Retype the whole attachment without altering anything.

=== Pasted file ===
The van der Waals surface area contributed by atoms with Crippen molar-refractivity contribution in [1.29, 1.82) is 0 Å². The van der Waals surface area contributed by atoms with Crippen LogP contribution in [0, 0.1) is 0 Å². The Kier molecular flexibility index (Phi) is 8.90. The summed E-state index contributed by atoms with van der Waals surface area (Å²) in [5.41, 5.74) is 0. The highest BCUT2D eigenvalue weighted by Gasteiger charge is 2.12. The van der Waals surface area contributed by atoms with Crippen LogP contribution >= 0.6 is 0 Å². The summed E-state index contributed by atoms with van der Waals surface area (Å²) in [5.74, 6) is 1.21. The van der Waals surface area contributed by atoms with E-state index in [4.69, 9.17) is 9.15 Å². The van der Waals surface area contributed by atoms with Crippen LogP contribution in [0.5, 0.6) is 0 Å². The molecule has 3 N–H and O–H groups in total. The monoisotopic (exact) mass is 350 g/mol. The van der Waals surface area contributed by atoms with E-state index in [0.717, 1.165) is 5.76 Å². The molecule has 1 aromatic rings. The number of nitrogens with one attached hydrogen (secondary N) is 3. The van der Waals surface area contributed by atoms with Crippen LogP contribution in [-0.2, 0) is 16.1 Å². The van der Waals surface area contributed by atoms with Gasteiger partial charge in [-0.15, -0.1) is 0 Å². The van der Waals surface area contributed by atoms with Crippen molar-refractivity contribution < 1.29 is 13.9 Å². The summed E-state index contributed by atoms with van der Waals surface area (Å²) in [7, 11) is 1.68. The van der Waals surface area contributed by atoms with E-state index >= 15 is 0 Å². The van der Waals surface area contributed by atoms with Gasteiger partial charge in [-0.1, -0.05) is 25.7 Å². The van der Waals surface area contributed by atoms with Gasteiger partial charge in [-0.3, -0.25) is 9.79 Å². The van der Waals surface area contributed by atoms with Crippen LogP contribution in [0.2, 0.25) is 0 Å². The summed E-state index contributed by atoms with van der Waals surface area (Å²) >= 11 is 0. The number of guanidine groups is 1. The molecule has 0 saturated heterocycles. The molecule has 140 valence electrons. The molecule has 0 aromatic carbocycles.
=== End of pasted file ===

The van der Waals surface area contributed by atoms with Crippen molar-refractivity contribution in [1.29, 1.82) is 0 Å². The van der Waals surface area contributed by atoms with Crippen LogP contribution in [0, 0.1) is 0 Å². The Kier molecular flexibility index (Phi) is 8.90. The summed E-state index contributed by atoms with van der Waals surface area (Å²) in [5.41, 5.74) is 0. The highest BCUT2D eigenvalue weighted by Gasteiger charge is 2.12. The van der Waals surface area contributed by atoms with Crippen LogP contribution >= 0.6 is 0 Å². The summed E-state index contributed by atoms with van der Waals surface area (Å²) in [5.74, 6) is 1.21. The van der Waals surface area contributed by atoms with E-state index in [4.69, 9.17) is 9.15 Å². The van der Waals surface area contributed by atoms with Crippen LogP contribution in [0.5, 0.6) is 0 Å². The molecule has 3 N–H and O–H groups in total. The monoisotopic (exact) mass is 350 g/mol. The van der Waals surface area contributed by atoms with E-state index in [0.717, 1.165) is 5.76 Å². The molecule has 1 aromatic rings. The number of nitrogens with one attached hydrogen (secondary N) is 3. The van der Waals surface area contributed by atoms with Crippen LogP contribution in [-0.2, 0) is 16.1 Å². The van der Waals surface area contributed by atoms with Gasteiger partial charge in [-0.15, -0.1) is 0 Å². The van der Waals surface area contributed by atoms with Crippen molar-refractivity contribution < 1.29 is 13.9 Å². The summed E-state index contributed by atoms with van der Waals surface area (Å²) in [7, 11) is 1.68. The van der Waals surface area contributed by atoms with E-state index >= 15 is 0 Å². The van der Waals surface area contributed by atoms with Gasteiger partial charge in [-0.1, -0.05) is 25.7 Å². The van der Waals surface area contributed by atoms with Gasteiger partial charge in [-0.3, -0.25) is 9.79 Å². The van der Waals surface area contributed by atoms with Crippen LogP contribution in [0.2, 0.25) is 0 Å². The summed E-state index contributed by atoms with van der Waals surface area (Å²) >= 11 is 0. The number of guanidine groups is 1. The molecule has 0 saturated heterocycles. The molecule has 140 valence electrons. The molecule has 0 aromatic carbocycles.